New ways of personalising the Peugeot 208 are part of a facelift from the French firm that seems squarely directed at taking trade away from the Mini and the Citroen DS3. Richard Hardie is the official Peugeot main dealer in the north-east of England.
The Peugeot 208 has proved to be a massive hit, selling 32,000 units last year and prompting fond memories of the 80s 205 among an older audience, while attracting a whole new breed of younger customer with its sleek looks and belting performance.
But Peugeot is keen to keep things fresh and has created new personalisation options, such as safety kit, a three-cylinder turbo and a 79g/km BlueHDI diesel, which will get you halfway to Neptune on one tank.
Changes are subtle. The front bumper is sharper, the grille wider and the headlamps prettier. There’s a new colour palette, 3D LED tail lights and some cool alloys.
But here comes the quirky bit. You can now personalise your 208 with option packs and special paint. How special can paint be? Try textured matte paint. Peugeot says this paint is ‘subtly granular to the touch’. On a more practical note, it’s more durable and easier to care for than conventional matte paint. Choose any colour you like, so long as it’s one of two shades of grey.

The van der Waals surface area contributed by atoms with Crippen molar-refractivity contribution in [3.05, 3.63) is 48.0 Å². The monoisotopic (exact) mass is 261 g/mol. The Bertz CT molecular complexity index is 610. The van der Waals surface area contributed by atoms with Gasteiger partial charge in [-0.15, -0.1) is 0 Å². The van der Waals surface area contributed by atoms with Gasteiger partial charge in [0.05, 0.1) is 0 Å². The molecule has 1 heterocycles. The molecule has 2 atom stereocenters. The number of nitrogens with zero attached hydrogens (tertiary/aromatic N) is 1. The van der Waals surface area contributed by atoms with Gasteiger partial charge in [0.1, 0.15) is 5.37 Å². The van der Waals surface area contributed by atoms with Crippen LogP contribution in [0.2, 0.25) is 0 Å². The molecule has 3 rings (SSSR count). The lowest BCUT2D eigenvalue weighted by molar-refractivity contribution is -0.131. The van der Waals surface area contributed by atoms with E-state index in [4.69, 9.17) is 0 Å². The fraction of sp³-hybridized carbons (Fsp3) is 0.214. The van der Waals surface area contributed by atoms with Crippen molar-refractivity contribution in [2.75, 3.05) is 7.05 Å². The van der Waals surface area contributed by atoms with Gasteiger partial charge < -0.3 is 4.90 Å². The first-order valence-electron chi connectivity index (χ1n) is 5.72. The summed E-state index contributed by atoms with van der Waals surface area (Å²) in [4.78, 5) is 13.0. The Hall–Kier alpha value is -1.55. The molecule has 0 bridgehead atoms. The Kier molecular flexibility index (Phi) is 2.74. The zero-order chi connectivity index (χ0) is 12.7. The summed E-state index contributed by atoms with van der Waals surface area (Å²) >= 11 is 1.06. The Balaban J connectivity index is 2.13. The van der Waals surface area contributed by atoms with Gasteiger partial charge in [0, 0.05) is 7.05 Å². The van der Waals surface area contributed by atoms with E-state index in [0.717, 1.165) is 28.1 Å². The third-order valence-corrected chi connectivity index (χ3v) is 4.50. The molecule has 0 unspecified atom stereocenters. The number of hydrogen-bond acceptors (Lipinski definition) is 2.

All engines now comply with Euro 6, while the 1.6-litre Blue HDi is claimed to be the most economical engine in the world. Recent independently verified figures of 141mpg would seem to bear this out. Officially, the figure is 94.2mpg, which isn’t too shabby either.
The 108bhp version, as seen in the DS3, sits better in the 208 and takes it to 62mph in 9.6 seconds, ably assisted by 205Nm of torque. And a tall fifth gear means that the 208 is in automotive heaven cruising on the motorway, sipping gently from the fuel supply through a straw like it’s an exotic and potent cocktail.
There’s a turbocharger now – not that that automatically makes it a hot hatch, as the suspension is a little soft – but you won’t be complaining at the performance.
Spec is impressive. Even in the base model, the Access, you’ll get air-con, Bluetooth, six airbags and cruise control. The Active gets alloy wheels and DAB. Go for the Allure and enjoy automatic lights and wipers, big rims and rear parking sensors.
For the whole hog, you’ll want the GT Line. It has sporty features and automatic climate control as standard. For just £250, you can have Active City Stop, in case you’re prone to crashes while blinking, and £400 will get you satnav.
Practicality and interior quality are superb, with a 285-litre boot and a seven-inch touchscreen on all but the basic model.